IMG_0910Like most first days, we started our conference getting to know our community which is always fun! I love networking with new people and reconnecting with those whose paths have crossed with mine before. We started the day with a poem activity where we were given a powerful piece by Margaret Wheatley (featured image) and then asked to pick out a sentence, phrase, and single word that stood out to us in regards to our conference. We then shared with our table and then did a “wave shareout” with our one word to the entire room. I found that if you took the most commonly chosen single words we got an interesting sentence to describe what this gathering is all about:

“We invite a curious community to trust in brave conversations.”

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Personally, I had some good “ah-ha” moments today that are going to frame the next two days for me:

  • Most students don’t just decide one day to researchabout innovative schools, and therefore, they remain unknowing that there is anything besides the traditional system even as a possibility for their education. Yet we know the movement will be strongest if learners are driving the change since, after all, learners are the largest population in a school community. So how might we engage students from traditional school systems who aren’t being supported in thinking about alternative education paths? How do we help these students know what their options are because from my experience when presented with the option of a traditional school versus a learner-centered school, learners almost always choose the later.IMG_0919-1.JPG
  • There is an interesting distinction between student voice, student agency, and student-adult partnership which I haven’t considered before. Students/learners can feel like they have a voice, but that doesn’t mean it’s being heard; students can have agency in their work, but not take ownership of the work. How might we achieve various levels of all of these distinctions of student worth in our everyday learning communities?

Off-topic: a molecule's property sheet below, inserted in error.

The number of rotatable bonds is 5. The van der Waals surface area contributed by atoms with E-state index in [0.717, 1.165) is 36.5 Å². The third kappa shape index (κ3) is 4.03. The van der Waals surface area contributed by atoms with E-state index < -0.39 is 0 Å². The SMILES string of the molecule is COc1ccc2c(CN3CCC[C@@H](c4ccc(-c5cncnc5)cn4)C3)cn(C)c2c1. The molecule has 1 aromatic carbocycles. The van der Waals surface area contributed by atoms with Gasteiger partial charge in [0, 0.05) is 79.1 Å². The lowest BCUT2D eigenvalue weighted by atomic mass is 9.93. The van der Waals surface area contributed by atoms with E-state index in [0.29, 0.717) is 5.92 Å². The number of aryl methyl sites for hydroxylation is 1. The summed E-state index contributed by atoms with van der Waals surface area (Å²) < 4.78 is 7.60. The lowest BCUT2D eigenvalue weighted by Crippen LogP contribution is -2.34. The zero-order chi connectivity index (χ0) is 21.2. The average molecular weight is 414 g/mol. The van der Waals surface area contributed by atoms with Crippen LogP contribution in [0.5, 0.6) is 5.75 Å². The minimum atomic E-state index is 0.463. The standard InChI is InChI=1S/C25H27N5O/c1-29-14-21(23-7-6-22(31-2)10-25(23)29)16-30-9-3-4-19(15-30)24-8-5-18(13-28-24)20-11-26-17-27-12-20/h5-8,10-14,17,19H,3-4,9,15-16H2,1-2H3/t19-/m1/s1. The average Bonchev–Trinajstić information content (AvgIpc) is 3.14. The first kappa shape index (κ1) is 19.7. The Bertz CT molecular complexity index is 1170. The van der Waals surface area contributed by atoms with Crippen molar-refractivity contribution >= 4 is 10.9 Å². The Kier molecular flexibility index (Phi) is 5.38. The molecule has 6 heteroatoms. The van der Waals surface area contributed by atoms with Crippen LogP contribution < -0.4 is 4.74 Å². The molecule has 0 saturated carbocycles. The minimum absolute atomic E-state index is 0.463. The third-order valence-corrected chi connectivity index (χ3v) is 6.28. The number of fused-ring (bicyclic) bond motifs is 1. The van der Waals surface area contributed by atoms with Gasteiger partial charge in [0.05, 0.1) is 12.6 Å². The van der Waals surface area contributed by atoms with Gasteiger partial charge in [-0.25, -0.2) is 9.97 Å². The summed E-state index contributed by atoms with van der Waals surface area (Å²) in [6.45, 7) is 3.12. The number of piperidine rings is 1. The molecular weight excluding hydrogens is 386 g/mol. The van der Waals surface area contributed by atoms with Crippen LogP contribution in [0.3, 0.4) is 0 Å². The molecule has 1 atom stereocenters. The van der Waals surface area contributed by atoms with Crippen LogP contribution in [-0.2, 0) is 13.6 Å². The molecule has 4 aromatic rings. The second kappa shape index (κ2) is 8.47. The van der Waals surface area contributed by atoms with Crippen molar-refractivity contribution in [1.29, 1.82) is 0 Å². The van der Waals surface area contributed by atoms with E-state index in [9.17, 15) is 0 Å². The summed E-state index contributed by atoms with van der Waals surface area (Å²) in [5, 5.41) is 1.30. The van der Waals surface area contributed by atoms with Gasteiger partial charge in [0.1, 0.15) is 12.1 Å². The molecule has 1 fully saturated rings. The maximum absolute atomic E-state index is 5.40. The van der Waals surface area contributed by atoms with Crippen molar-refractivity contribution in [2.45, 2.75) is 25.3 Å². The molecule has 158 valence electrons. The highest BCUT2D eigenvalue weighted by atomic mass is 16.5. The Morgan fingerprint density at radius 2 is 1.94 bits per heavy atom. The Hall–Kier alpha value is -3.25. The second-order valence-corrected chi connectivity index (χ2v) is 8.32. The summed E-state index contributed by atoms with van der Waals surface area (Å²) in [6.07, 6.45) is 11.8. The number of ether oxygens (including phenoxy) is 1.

• In education, we often are debating the semantics of what it is that we do in our learning environments. However, perhaps we need to spend more time focusing on why we do it then thinking about how we do it before we start to dive into what exactly it is. With this in mind, I believe I need to spend time with our production team taking a deeper dive into why we do what we do with Trailblazers in order to start exploring what the future may hold in terms of possibilities for growth.

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Little and Humble

It’s been a long time since I last heard/saw the story of Charlotte’s Web. It’s really such a cute story though about friendship overcoming the odds.

My little brother performed in the jr. play version of this story all weekend and today I got the joy of watching it. The kids were pretty talented surprisingly. They only had 10 days to put on this performance and they’re all only like 3rd-8th grade. Not surprisingly there were some mistakes noticeable and everything wasn’t silky smooth transition and dance wise, to say the least, but overall it was a good show! It’s not always about the little things, sometimes it’s just about overall storytelling and I was very impressed with how these kids got me buying into this story.

To think, if a little spider and a humble pig can shake up an entire town, even changing the perspective of a traditional farmer, then it feels like there’s no stopping anyone of any age or size from making dreams into realities.

It was the perfect show to see before heading off to the International Seminar by UP For Learning on “Amplifying Student Voice and Partnership” this Tuesday morning for a few days. I’m so excited to team up with learners young and old from around the world to talk about the vital role students play in the process of transforming education!!!

Trailblazers: Issue 3!

It’s finally here! Issue 3 of Trailblazers, our student-driven e-magazine about the Education Transformation Movement, is available for viewing now! Hope you enjoy these remarkable articles written by spotlight learners from around the country including one global perspective. Congrats to all involved with the process of creating this latest issue!!!